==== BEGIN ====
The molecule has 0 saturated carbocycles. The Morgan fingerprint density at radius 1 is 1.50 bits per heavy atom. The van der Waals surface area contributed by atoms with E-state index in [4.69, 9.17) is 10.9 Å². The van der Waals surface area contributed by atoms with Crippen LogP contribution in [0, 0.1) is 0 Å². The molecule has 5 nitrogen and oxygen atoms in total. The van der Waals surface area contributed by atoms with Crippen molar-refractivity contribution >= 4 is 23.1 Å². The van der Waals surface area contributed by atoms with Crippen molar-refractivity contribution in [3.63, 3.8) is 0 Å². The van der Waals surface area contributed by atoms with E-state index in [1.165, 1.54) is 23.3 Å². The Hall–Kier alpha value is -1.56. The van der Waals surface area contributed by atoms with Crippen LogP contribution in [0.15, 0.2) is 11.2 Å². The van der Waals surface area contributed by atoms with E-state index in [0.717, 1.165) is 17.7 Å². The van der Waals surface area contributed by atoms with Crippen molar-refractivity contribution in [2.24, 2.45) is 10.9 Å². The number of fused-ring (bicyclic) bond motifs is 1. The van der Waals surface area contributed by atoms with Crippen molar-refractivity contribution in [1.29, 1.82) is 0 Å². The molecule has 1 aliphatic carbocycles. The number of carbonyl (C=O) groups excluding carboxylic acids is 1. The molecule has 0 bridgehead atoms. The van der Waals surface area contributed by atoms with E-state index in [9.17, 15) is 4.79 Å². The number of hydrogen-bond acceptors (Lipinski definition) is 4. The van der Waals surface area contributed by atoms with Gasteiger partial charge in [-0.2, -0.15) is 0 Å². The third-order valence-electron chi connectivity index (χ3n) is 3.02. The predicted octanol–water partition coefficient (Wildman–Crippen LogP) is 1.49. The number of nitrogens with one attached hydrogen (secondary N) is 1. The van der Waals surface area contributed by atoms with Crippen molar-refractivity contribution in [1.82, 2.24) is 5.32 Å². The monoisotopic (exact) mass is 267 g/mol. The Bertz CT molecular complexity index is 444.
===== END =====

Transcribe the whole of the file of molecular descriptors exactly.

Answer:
The molecule has 0 saturated carbocycles. The Morgan fingerprint density at radius 1 is 1.50 bits per heavy atom. The van der Waals surface area contributed by atoms with E-state index in [4.69, 9.17) is 10.9 Å². The van der Waals surface area contributed by atoms with Crippen LogP contribution in [0, 0.1) is 0 Å². The molecule has 5 nitrogen and oxygen atoms in total. The van der Waals surface area contributed by atoms with Crippen molar-refractivity contribution >= 4 is 23.1 Å². The van der Waals surface area contributed by atoms with Crippen molar-refractivity contribution in [3.63, 3.8) is 0 Å². The van der Waals surface area contributed by atoms with E-state index in [1.165, 1.54) is 23.3 Å². The Hall–Kier alpha value is -1.56. The van der Waals surface area contributed by atoms with Crippen LogP contribution in [0.15, 0.2) is 11.2 Å². The van der Waals surface area contributed by atoms with E-state index in [0.717, 1.165) is 17.7 Å². The van der Waals surface area contributed by atoms with Crippen molar-refractivity contribution in [2.24, 2.45) is 10.9 Å². The number of fused-ring (bicyclic) bond motifs is 1. The van der Waals surface area contributed by atoms with Crippen molar-refractivity contribution in [1.29, 1.82) is 0 Å². The molecule has 1 aliphatic carbocycles. The number of carbonyl (C=O) groups excluding carboxylic acids is 1. The molecule has 0 bridgehead atoms. The van der Waals surface area contributed by atoms with E-state index in [9.17, 15) is 4.79 Å². The number of hydrogen-bond acceptors (Lipinski definition) is 4. The van der Waals surface area contributed by atoms with Gasteiger partial charge in [-0.2, -0.15) is 0 Å². The third-order valence-electron chi connectivity index (χ3n) is 3.02. The predicted octanol–water partition coefficient (Wildman–Crippen LogP) is 1.49. The number of nitrogens with one attached hydrogen (secondary N) is 1. The van der Waals surface area contributed by atoms with Crippen molar-refractivity contribution in [1.82, 2.24) is 5.32 Å². The monoisotopic (exact) mass is 267 g/mol. The Bertz CT molecular complexity index is 444.